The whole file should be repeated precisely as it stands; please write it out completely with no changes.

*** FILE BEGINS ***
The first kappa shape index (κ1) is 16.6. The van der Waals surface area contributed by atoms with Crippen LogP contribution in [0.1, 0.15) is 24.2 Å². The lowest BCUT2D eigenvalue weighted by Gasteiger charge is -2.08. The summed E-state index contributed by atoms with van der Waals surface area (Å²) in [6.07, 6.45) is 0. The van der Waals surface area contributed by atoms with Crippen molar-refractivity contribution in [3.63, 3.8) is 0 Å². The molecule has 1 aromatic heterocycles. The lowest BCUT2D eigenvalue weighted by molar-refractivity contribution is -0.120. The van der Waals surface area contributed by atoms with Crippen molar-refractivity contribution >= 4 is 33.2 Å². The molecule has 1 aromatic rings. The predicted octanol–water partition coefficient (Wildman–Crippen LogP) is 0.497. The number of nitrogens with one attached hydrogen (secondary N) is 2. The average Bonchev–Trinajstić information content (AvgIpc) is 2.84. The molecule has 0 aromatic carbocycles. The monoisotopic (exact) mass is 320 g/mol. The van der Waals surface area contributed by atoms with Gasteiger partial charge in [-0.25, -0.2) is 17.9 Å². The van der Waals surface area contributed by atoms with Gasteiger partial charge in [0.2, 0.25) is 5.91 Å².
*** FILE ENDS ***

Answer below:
The first kappa shape index (κ1) is 16.6. The van der Waals surface area contributed by atoms with Crippen LogP contribution in [0.1, 0.15) is 24.2 Å². The lowest BCUT2D eigenvalue weighted by Gasteiger charge is -2.08. The summed E-state index contributed by atoms with van der Waals surface area (Å²) in [6.07, 6.45) is 0. The van der Waals surface area contributed by atoms with Crippen molar-refractivity contribution in [3.63, 3.8) is 0 Å². The molecule has 1 aromatic heterocycles. The lowest BCUT2D eigenvalue weighted by molar-refractivity contribution is -0.120. The van der Waals surface area contributed by atoms with Crippen molar-refractivity contribution >= 4 is 33.2 Å². The molecule has 1 aromatic rings. The predicted octanol–water partition coefficient (Wildman–Crippen LogP) is 0.497. The number of nitrogens with one attached hydrogen (secondary N) is 2. The average Bonchev–Trinajstić information content (AvgIpc) is 2.84. The molecule has 0 aromatic carbocycles. The monoisotopic (exact) mass is 320 g/mol. The van der Waals surface area contributed by atoms with Gasteiger partial charge in [-0.25, -0.2) is 17.9 Å². The van der Waals surface area contributed by atoms with Gasteiger partial charge in [0.2, 0.25) is 5.91 Å².